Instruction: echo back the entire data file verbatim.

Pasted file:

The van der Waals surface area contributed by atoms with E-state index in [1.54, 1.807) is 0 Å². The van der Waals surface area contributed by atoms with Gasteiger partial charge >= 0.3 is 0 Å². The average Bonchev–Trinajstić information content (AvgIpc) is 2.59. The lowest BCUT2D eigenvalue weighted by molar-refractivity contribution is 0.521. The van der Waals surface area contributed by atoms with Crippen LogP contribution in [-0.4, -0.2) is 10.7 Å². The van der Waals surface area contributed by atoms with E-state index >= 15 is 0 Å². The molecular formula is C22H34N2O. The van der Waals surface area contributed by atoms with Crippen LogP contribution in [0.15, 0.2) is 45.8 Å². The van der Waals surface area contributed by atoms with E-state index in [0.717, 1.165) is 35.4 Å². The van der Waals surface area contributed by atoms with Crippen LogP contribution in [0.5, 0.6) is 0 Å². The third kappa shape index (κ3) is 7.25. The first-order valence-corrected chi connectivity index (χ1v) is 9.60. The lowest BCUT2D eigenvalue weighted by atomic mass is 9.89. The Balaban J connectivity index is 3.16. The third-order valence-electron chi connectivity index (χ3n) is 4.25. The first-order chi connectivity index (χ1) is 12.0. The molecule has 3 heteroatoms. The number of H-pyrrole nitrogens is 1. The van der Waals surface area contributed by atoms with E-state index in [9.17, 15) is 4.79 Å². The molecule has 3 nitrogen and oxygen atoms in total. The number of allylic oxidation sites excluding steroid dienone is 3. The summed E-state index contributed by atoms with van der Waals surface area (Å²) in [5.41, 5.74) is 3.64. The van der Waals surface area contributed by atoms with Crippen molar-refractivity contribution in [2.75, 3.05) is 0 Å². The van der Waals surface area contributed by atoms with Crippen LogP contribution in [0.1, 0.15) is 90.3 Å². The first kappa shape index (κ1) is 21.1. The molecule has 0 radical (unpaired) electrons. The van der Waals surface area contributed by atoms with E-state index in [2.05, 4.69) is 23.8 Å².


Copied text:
The van der Waals surface area contributed by atoms with E-state index in [1.54, 1.807) is 0 Å². The van der Waals surface area contributed by atoms with Gasteiger partial charge >= 0.3 is 0 Å². The average Bonchev–Trinajstić information content (AvgIpc) is 2.59. The lowest BCUT2D eigenvalue weighted by molar-refractivity contribution is 0.521. The van der Waals surface area contributed by atoms with Crippen LogP contribution in [-0.4, -0.2) is 10.7 Å². The van der Waals surface area contributed by atoms with E-state index >= 15 is 0 Å². The molecular formula is C22H34N2O. The van der Waals surface area contributed by atoms with Crippen LogP contribution in [0.15, 0.2) is 45.8 Å². The van der Waals surface area contributed by atoms with E-state index in [0.717, 1.165) is 35.4 Å². The van der Waals surface area contributed by atoms with Crippen LogP contribution in [0.5, 0.6) is 0 Å². The third kappa shape index (κ3) is 7.25. The first-order valence-corrected chi connectivity index (χ1v) is 9.60. The lowest BCUT2D eigenvalue weighted by atomic mass is 9.89. The Balaban J connectivity index is 3.16. The third-order valence-electron chi connectivity index (χ3n) is 4.25. The first-order chi connectivity index (χ1) is 12.0. The molecule has 3 heteroatoms. The number of H-pyrrole nitrogens is 1. The van der Waals surface area contributed by atoms with E-state index in [9.17, 15) is 4.79 Å². The molecule has 3 nitrogen and oxygen atoms in total. The number of allylic oxidation sites excluding steroid dienone is 3. The summed E-state index contributed by atoms with van der Waals surface area (Å²) in [5.41, 5.74) is 3.64. The van der Waals surface area contributed by atoms with Crippen molar-refractivity contribution in [2.75, 3.05) is 0 Å². The van der Waals surface area contributed by atoms with Crippen LogP contribution in [0.1, 0.15) is 90.3 Å². The first kappa shape index (κ1) is 21.1. The molecule has 0 radical (unpaired) electrons. The van der Waals surface area contributed by atoms with E-state index in [2.05, 4.69) is 23.8 Å².